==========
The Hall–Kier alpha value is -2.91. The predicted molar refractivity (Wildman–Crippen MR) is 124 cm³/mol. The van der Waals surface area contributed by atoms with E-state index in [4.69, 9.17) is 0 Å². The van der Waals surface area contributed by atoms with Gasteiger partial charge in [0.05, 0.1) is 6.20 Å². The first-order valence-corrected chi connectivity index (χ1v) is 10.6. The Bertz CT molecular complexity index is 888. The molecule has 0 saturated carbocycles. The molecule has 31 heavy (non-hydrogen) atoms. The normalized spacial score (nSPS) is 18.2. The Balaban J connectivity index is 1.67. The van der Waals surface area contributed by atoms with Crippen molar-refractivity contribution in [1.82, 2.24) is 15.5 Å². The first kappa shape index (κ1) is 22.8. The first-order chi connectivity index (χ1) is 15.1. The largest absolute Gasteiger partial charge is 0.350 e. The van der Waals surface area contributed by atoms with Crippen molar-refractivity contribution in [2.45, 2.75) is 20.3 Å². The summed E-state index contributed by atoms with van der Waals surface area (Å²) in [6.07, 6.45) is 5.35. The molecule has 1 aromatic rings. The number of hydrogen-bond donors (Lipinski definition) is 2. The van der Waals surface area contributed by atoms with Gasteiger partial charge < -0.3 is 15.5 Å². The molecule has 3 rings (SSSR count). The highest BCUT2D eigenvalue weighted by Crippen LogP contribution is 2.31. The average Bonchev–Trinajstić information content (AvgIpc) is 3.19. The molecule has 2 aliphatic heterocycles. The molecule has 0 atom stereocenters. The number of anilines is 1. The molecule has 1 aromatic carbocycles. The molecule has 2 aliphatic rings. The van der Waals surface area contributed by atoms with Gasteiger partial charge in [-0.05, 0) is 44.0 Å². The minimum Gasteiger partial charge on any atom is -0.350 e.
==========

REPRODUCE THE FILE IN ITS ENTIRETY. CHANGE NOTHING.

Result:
The Hall–Kier alpha value is -2.91. The predicted molar refractivity (Wildman–Crippen MR) is 124 cm³/mol. The van der Waals surface area contributed by atoms with E-state index in [4.69, 9.17) is 0 Å². The van der Waals surface area contributed by atoms with Gasteiger partial charge in [0.05, 0.1) is 6.20 Å². The first-order valence-corrected chi connectivity index (χ1v) is 10.6. The Bertz CT molecular complexity index is 888. The molecule has 0 saturated carbocycles. The molecule has 31 heavy (non-hydrogen) atoms. The normalized spacial score (nSPS) is 18.2. The Balaban J connectivity index is 1.67. The van der Waals surface area contributed by atoms with Crippen molar-refractivity contribution in [1.82, 2.24) is 15.5 Å². The first kappa shape index (κ1) is 22.8. The first-order chi connectivity index (χ1) is 15.1. The largest absolute Gasteiger partial charge is 0.350 e. The van der Waals surface area contributed by atoms with Crippen molar-refractivity contribution in [2.45, 2.75) is 20.3 Å². The summed E-state index contributed by atoms with van der Waals surface area (Å²) in [6.07, 6.45) is 5.35. The molecule has 1 aromatic rings. The number of hydrogen-bond donors (Lipinski definition) is 2. The van der Waals surface area contributed by atoms with Gasteiger partial charge < -0.3 is 15.5 Å². The molecule has 3 rings (SSSR count). The highest BCUT2D eigenvalue weighted by Crippen LogP contribution is 2.31. The average Bonchev–Trinajstić information content (AvgIpc) is 3.19. The molecule has 2 aliphatic heterocycles. The molecule has 0 atom stereocenters. The number of anilines is 1. The molecule has 1 aromatic carbocycles. The molecule has 2 aliphatic rings. The van der Waals surface area contributed by atoms with Gasteiger partial charge in [-0.05, 0) is 44.0 Å². The minimum Gasteiger partial charge on any atom is -0.350 e.